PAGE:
How NOT to write about music – 71. Jarv Is

jarvis cocker

Note to self: do not mention the backing vocals.

There is no reason not to love this. The evolution of a life in a six-minute pop song. The evolution of the universe is less than six minutes. A musical version of all those written versions that have come before. A little mystery, some spookiness. A pounding bass. Do not mention the backing vocals. A voice questioning, searching, chiding. Slipping into gentle slumber. Slapping on a few limbs and a cloak of awareness. Broody. Brooding. Mostly explanatory though. A history of a life form in less than seven days. A foray into hope. A foray into deprivation, the deaf nation… growing quieter, more reflective, more mysterious, knuckle dragging, rave erupting, the primordial beat pounding, the primordial beat pounding. Building, building. Growing, growing, faster and faster, faster and faster… a series of mini-epiphanies, a climax of endurance. Do not mention the backing vocals. Endure this. Endure yourself. The song does everything a song should: it delivers a plot, it surprises, it feels its way to a denouement, it slows down and speeds up, it pulsates and pounds and feet send signals to the brain. The song does everything a song should. It has a woggly synth line. Out of the rubble, a noise. Some fire. Some fizz. Let’s get physical. Storytelling has always been the province of the storytellers.

What reason is there not to love this? Unless you are a child, and not into inebriation. Unless you are a parent and not flirting with authentication. Unless you are a cunt and too built on world domination. Unless you are a wizard and have no need for sophistication. Unless you are a water-gatherer and realise the futility of masturbation. Unless you are a sheep in search of mastication. Unless you are a rabbit caught up in fornication. Unless you are a chat show host built on degradation. Unless you are a Time Lord set loose on some deep space station. Salvation. Intoxication. Menstruation.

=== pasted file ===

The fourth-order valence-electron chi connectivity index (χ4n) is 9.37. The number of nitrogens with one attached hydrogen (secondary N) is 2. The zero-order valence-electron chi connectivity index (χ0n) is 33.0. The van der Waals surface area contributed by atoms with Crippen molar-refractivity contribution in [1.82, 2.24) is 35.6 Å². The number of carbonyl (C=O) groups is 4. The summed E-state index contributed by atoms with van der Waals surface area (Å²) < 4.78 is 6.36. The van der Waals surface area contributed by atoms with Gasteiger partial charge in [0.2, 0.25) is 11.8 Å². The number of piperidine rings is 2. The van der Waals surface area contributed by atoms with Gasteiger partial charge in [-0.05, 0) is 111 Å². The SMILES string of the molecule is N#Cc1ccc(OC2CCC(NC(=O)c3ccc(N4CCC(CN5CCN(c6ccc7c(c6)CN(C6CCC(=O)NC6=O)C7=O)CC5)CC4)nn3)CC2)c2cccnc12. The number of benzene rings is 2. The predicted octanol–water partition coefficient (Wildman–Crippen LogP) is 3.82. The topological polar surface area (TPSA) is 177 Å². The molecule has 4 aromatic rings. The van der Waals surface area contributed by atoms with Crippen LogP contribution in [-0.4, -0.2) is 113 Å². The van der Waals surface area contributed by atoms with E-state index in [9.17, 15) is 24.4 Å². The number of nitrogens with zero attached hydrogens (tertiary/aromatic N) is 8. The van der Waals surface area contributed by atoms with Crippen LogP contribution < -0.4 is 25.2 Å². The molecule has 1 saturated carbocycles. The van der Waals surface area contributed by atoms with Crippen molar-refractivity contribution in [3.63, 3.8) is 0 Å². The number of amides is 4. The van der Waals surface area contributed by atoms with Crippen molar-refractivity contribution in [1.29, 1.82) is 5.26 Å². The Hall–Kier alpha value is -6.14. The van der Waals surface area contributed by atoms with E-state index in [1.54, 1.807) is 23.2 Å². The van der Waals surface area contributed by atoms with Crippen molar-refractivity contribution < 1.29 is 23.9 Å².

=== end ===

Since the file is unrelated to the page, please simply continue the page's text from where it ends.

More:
There is no reason not to love this.

I could continue like this for years, but I only had six minutes.

ADDENDA (in response to a colleague who I respect immensely and asked whether my review was some form of double bluff and repeated a question asked elsewhere, “Why would anyone take this seriously?”)

I’ve never had a problem with the stumbling amateur. I love this song because of course it’s bumbling pish but simultaneously it’s total fun and it’s got some hilarious one-liners among the self-flagellation, and killer squidgy synth. I am surprised that others are inclined to take it seriously however: it does not feel like a song that merits being taken seriously on any level.

Bringing in all back to context, for a second. I am fucked up with ‘flu but unable to rest because I have insane deadlines at work that cannot be ignored under any circs. So most of the time I am bunged up, slightly hallucinating and manic.Three days (and more) ago I went through the worst depression I’ve suffered since the last bout. Across my desk where I am sitting right now typing these very words usually sits a man who is intimately involved in the new Jarvis single (and indeed sent me across the link yesterday). He also happens to be in a remarkably similar place to me – work-wise – right now, but comes to it after several hours of rehearsing with Jarv Is. I played the song. It made me laugh out loud. I love it for that. Not because it is a great work of art. Because it amuses me.

And it has a great bass.

I have not seen the video because I do not interact with music that way. I wrote my piece in the six minutes it took the song to play out. Why would anyone take music seriously?

One thought on “How NOT to write about music – 71. Jarv Is

  1. I saw it first on Pitchfork (sorry!). I emailed the link to my partner, not something I often do. She wasn’t all that impressed but I like it. It’s cheery. It’s Jarvis Cocker doing what he does, rather well for once. What is there about it that would make anyone consider it needed to be “taken seriously?”.

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